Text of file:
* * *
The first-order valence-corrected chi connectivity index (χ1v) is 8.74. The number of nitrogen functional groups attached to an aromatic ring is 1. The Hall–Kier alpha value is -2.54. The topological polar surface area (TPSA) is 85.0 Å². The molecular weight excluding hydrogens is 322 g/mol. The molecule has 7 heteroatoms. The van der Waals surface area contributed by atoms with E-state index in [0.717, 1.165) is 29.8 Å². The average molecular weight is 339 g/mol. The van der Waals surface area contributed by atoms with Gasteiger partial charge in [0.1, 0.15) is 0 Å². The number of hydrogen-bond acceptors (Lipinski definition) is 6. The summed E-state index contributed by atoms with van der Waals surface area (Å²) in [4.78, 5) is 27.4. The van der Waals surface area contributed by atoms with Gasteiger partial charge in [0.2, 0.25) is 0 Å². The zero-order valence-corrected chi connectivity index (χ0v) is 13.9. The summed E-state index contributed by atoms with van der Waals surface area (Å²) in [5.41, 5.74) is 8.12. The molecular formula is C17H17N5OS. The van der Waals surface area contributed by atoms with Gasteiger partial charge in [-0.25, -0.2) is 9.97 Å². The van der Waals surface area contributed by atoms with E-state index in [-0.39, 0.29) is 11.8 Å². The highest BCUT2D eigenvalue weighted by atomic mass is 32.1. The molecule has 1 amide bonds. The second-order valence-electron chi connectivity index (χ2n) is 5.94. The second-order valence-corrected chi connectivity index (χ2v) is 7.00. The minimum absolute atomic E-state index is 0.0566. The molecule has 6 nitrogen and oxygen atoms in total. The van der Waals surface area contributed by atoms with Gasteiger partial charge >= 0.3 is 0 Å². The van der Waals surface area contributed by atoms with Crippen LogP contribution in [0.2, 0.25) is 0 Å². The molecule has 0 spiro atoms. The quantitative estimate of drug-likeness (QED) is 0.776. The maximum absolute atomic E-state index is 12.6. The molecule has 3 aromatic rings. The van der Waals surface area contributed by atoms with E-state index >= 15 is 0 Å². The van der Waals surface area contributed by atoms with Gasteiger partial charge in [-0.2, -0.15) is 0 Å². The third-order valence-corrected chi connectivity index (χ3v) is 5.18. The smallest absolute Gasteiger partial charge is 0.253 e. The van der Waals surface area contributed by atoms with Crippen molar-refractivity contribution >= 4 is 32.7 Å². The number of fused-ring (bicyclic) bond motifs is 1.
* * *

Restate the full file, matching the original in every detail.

The first-order valence-corrected chi connectivity index (χ1v) is 8.74. The number of nitrogen functional groups attached to an aromatic ring is 1. The Hall–Kier alpha value is -2.54. The topological polar surface area (TPSA) is 85.0 Å². The molecular weight excluding hydrogens is 322 g/mol. The molecule has 7 heteroatoms. The van der Waals surface area contributed by atoms with E-state index in [0.717, 1.165) is 29.8 Å². The average molecular weight is 339 g/mol. The van der Waals surface area contributed by atoms with Gasteiger partial charge in [0.1, 0.15) is 0 Å². The number of hydrogen-bond acceptors (Lipinski definition) is 6. The summed E-state index contributed by atoms with van der Waals surface area (Å²) in [4.78, 5) is 27.4. The van der Waals surface area contributed by atoms with Gasteiger partial charge in [0.2, 0.25) is 0 Å². The zero-order valence-corrected chi connectivity index (χ0v) is 13.9. The summed E-state index contributed by atoms with van der Waals surface area (Å²) in [5.41, 5.74) is 8.12. The molecular formula is C17H17N5OS. The van der Waals surface area contributed by atoms with Gasteiger partial charge in [-0.25, -0.2) is 9.97 Å². The van der Waals surface area contributed by atoms with E-state index in [-0.39, 0.29) is 11.8 Å². The highest BCUT2D eigenvalue weighted by atomic mass is 32.1. The molecule has 1 amide bonds. The second-order valence-electron chi connectivity index (χ2n) is 5.94. The second-order valence-corrected chi connectivity index (χ2v) is 7.00. The minimum absolute atomic E-state index is 0.0566. The molecule has 6 nitrogen and oxygen atoms in total. The van der Waals surface area contributed by atoms with Gasteiger partial charge >= 0.3 is 0 Å². The van der Waals surface area contributed by atoms with Crippen LogP contribution in [0.2, 0.25) is 0 Å². The molecule has 0 spiro atoms. The quantitative estimate of drug-likeness (QED) is 0.776. The maximum absolute atomic E-state index is 12.6. The molecule has 3 aromatic rings. The van der Waals surface area contributed by atoms with E-state index >= 15 is 0 Å². The van der Waals surface area contributed by atoms with Gasteiger partial charge in [-0.2, -0.15) is 0 Å². The third-order valence-corrected chi connectivity index (χ3v) is 5.18. The smallest absolute Gasteiger partial charge is 0.253 e. The van der Waals surface area contributed by atoms with Crippen molar-refractivity contribution >= 4 is 32.7 Å². The number of fused-ring (bicyclic) bond motifs is 1.